Past performance is no guarantee of future results. This information is not meant as investment advice or to predict or project the future performance of any investment product. The opinions are current through June 24, 2020, are subject to change at any time based on market and other current conditions, and no forecasts can be guaranteed. This information is being provided as a general source of information and is not intended as a recommendation to purchase, sell, or hold any specific security or to engage in any investment strategy. Investment decisions should always be made based on an investor’s specific objectives, financial needs, risk tolerance and time horizon.
Risk Factors: The value of the Fund's shares will change, and you could lose money on your investment. An investment in the Fund is not a bank deposit and is not insured or guaranteed by the Federal Deposit Insurance Corporation or any other government agency. Fixed income securities are subject to interest rate risk and, as such, the net asset value of the Fund may fall as interest rates rise. Investing in below investment grade securities may carry a greater risk of nonpayment of interest or principal than higher-rated bonds. Loans (including loan assignments, loan participations and other loan instruments) carry other risks, including the risk of insolvency of the lending bank or other intermediary. Loans may be unsecured or not fully collateralized may be subject to restrictions on resale and sometimes trade infrequently on the secondary market. These and other risks are more fully described in the Fund's prospectus. Not all funds or fund classes may be offered at all broker/ dealers.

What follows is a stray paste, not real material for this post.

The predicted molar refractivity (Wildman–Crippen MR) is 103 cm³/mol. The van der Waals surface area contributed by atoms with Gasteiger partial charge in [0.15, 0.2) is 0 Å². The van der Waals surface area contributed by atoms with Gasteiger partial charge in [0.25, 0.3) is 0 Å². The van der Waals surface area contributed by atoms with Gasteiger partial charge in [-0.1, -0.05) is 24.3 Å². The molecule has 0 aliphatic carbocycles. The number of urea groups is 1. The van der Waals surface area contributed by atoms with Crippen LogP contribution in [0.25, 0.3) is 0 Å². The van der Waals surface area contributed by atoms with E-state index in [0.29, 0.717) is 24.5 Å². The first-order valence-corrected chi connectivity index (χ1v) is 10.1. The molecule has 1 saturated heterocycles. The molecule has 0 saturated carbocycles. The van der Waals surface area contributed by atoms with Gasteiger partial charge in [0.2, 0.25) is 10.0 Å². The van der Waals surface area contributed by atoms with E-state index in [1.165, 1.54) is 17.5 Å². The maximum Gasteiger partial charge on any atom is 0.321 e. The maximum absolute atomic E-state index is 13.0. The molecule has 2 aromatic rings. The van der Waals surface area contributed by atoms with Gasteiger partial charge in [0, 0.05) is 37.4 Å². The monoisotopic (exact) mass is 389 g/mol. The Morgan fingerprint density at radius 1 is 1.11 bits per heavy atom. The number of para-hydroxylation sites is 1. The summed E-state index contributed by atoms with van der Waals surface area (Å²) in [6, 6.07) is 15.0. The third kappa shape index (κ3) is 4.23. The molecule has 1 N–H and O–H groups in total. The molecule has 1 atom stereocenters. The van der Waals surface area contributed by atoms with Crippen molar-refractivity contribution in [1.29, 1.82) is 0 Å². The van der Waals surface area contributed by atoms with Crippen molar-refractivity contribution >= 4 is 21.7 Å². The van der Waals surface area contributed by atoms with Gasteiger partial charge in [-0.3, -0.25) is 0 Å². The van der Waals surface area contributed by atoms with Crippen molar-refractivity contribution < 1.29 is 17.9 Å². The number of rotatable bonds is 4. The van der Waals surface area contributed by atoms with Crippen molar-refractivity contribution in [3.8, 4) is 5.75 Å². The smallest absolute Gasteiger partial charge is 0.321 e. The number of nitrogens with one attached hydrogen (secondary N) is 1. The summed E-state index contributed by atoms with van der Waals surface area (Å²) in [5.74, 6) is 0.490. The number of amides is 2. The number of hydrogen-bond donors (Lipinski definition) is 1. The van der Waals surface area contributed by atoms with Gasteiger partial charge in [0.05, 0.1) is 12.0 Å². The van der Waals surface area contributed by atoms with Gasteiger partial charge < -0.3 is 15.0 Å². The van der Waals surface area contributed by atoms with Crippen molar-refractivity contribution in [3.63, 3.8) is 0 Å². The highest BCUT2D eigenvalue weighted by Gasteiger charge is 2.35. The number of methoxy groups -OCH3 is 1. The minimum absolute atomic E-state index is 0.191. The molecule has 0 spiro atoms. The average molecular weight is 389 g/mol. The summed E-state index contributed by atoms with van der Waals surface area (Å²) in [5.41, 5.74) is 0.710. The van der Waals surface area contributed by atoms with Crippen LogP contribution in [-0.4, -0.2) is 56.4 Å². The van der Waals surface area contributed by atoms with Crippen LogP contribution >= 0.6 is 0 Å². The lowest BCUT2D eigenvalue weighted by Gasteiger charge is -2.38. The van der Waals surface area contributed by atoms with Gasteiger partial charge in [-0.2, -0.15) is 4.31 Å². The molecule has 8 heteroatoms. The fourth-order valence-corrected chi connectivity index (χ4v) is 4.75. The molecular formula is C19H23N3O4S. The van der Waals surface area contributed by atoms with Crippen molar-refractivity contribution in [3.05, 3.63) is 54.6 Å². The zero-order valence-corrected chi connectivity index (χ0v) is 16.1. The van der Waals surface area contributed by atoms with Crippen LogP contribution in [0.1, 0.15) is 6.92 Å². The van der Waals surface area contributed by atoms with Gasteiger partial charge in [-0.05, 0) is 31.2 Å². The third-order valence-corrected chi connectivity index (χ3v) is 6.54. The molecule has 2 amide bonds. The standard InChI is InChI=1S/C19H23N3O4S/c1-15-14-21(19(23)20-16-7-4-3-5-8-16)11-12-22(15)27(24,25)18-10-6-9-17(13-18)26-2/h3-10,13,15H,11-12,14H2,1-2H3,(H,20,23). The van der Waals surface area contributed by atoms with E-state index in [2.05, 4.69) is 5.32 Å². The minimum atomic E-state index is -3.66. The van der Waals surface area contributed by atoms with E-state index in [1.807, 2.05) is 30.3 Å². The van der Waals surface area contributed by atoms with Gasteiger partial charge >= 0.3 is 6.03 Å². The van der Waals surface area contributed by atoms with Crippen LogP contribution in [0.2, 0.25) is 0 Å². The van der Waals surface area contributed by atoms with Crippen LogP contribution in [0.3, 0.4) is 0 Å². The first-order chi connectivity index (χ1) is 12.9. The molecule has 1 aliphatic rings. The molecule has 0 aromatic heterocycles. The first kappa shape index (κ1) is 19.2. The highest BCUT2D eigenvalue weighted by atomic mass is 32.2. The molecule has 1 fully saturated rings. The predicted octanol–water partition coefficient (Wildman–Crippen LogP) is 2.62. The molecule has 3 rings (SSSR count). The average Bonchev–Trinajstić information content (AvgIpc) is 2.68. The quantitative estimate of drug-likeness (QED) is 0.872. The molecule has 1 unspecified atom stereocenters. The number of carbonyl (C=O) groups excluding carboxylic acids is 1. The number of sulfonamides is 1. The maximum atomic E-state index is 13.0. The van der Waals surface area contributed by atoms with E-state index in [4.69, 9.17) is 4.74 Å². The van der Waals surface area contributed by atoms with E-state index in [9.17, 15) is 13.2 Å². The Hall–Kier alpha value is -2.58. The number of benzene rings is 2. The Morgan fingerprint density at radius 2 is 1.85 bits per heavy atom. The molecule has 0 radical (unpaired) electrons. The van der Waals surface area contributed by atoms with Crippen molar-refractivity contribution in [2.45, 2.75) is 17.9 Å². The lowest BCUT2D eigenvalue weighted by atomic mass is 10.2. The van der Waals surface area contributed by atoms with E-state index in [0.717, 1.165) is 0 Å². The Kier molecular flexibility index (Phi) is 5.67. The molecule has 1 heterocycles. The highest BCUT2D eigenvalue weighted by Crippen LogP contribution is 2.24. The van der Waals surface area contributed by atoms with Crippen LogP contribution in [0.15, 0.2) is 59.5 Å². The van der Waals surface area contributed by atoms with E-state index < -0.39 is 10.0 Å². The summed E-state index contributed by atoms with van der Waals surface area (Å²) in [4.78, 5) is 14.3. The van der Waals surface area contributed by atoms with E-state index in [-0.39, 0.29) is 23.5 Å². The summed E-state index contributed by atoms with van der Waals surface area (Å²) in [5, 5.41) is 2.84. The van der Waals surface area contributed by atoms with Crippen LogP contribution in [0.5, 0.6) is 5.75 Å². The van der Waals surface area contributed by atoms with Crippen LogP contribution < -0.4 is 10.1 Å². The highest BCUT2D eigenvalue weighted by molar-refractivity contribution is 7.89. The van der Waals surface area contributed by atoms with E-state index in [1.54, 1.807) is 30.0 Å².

The impact of COVID-19, and other infectious illness outbreaks that may arise in the future, could adversely affect the economies of many nations or the entire global economy, individual issuers and capital markets in ways that cannot necessarily be foreseen. In addition, the impact of infectious illnesses in emerging market countries may be greater due to generally less established healthcare systems. Public health crises caused by the COVID-19 outbreak may exacerbate other pre-existing political, social and economic risks in certain countries or globally. The duration of the COVID-19 outbreak and its effects cannot be determined with certainty.